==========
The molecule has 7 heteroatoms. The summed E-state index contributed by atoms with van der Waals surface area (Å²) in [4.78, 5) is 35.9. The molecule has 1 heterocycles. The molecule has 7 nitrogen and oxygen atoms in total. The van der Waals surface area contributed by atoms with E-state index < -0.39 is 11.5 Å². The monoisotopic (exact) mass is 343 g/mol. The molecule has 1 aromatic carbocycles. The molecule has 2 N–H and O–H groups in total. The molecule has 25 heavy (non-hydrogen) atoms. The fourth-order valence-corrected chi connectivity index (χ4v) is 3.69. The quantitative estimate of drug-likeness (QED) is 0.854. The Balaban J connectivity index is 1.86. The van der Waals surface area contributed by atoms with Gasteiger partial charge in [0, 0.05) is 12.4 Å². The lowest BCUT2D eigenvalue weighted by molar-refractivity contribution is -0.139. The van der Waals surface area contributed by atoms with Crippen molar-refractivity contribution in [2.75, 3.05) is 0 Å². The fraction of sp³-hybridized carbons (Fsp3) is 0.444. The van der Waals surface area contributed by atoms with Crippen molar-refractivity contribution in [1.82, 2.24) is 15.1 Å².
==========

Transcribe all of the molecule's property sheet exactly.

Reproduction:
The molecule has 7 heteroatoms. The summed E-state index contributed by atoms with van der Waals surface area (Å²) in [4.78, 5) is 35.9. The molecule has 1 heterocycles. The molecule has 7 nitrogen and oxygen atoms in total. The van der Waals surface area contributed by atoms with E-state index < -0.39 is 11.5 Å². The monoisotopic (exact) mass is 343 g/mol. The molecule has 1 aromatic carbocycles. The molecule has 2 N–H and O–H groups in total. The molecule has 25 heavy (non-hydrogen) atoms. The fourth-order valence-corrected chi connectivity index (χ4v) is 3.69. The quantitative estimate of drug-likeness (QED) is 0.854. The Balaban J connectivity index is 1.86. The van der Waals surface area contributed by atoms with Gasteiger partial charge in [0, 0.05) is 12.4 Å². The lowest BCUT2D eigenvalue weighted by molar-refractivity contribution is -0.139. The van der Waals surface area contributed by atoms with Crippen molar-refractivity contribution in [2.75, 3.05) is 0 Å². The fraction of sp³-hybridized carbons (Fsp3) is 0.444. The van der Waals surface area contributed by atoms with Crippen molar-refractivity contribution in [1.82, 2.24) is 15.1 Å².